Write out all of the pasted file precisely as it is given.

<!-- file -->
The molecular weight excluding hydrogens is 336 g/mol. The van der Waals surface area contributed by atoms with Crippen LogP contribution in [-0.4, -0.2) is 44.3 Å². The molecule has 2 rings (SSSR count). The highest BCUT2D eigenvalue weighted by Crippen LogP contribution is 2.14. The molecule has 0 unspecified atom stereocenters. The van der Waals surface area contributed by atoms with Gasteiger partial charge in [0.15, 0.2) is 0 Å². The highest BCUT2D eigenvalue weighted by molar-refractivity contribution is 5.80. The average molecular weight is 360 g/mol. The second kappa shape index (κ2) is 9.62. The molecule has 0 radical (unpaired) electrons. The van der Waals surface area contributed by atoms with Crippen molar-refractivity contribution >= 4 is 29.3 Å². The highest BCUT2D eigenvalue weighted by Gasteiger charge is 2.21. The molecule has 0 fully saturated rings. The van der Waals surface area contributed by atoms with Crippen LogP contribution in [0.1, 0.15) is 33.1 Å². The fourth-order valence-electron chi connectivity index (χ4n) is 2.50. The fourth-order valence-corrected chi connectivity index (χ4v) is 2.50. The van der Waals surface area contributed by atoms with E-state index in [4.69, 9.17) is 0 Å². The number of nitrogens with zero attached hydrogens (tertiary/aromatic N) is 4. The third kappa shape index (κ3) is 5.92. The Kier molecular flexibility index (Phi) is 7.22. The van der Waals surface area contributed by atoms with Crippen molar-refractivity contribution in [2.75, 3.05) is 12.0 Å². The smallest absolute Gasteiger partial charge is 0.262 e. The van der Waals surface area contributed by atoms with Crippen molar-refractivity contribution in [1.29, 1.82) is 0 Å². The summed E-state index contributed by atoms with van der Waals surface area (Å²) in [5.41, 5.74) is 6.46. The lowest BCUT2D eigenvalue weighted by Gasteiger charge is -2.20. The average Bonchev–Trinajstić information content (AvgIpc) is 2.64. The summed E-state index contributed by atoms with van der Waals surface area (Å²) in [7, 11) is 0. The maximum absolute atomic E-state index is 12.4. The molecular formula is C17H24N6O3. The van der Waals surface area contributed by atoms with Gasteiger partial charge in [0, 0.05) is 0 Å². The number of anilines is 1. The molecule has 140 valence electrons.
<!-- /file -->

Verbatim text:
The molecular weight excluding hydrogens is 336 g/mol. The van der Waals surface area contributed by atoms with Crippen LogP contribution in [-0.4, -0.2) is 44.3 Å². The molecule has 2 rings (SSSR count). The highest BCUT2D eigenvalue weighted by Crippen LogP contribution is 2.14. The molecule has 0 unspecified atom stereocenters. The van der Waals surface area contributed by atoms with Gasteiger partial charge in [0.15, 0.2) is 0 Å². The highest BCUT2D eigenvalue weighted by molar-refractivity contribution is 5.80. The average molecular weight is 360 g/mol. The second kappa shape index (κ2) is 9.62. The molecule has 0 radical (unpaired) electrons. The van der Waals surface area contributed by atoms with Crippen molar-refractivity contribution >= 4 is 29.3 Å². The highest BCUT2D eigenvalue weighted by Gasteiger charge is 2.21. The molecule has 0 fully saturated rings. The van der Waals surface area contributed by atoms with Crippen LogP contribution in [0.1, 0.15) is 33.1 Å². The fourth-order valence-electron chi connectivity index (χ4n) is 2.50. The fourth-order valence-corrected chi connectivity index (χ4v) is 2.50. The van der Waals surface area contributed by atoms with E-state index in [4.69, 9.17) is 0 Å². The number of nitrogens with zero attached hydrogens (tertiary/aromatic N) is 4. The third kappa shape index (κ3) is 5.92. The Kier molecular flexibility index (Phi) is 7.22. The van der Waals surface area contributed by atoms with Crippen molar-refractivity contribution in [2.75, 3.05) is 12.0 Å². The smallest absolute Gasteiger partial charge is 0.262 e. The van der Waals surface area contributed by atoms with Crippen molar-refractivity contribution in [1.29, 1.82) is 0 Å². The summed E-state index contributed by atoms with van der Waals surface area (Å²) in [5.41, 5.74) is 6.46. The lowest BCUT2D eigenvalue weighted by Gasteiger charge is -2.20. The average Bonchev–Trinajstić information content (AvgIpc) is 2.64. The summed E-state index contributed by atoms with van der Waals surface area (Å²) in [7, 11) is 0. The maximum absolute atomic E-state index is 12.4. The molecular formula is C17H24N6O3. The van der Waals surface area contributed by atoms with Gasteiger partial charge in [0, 0.05) is 0 Å². The number of anilines is 1. The molecule has 140 valence electrons.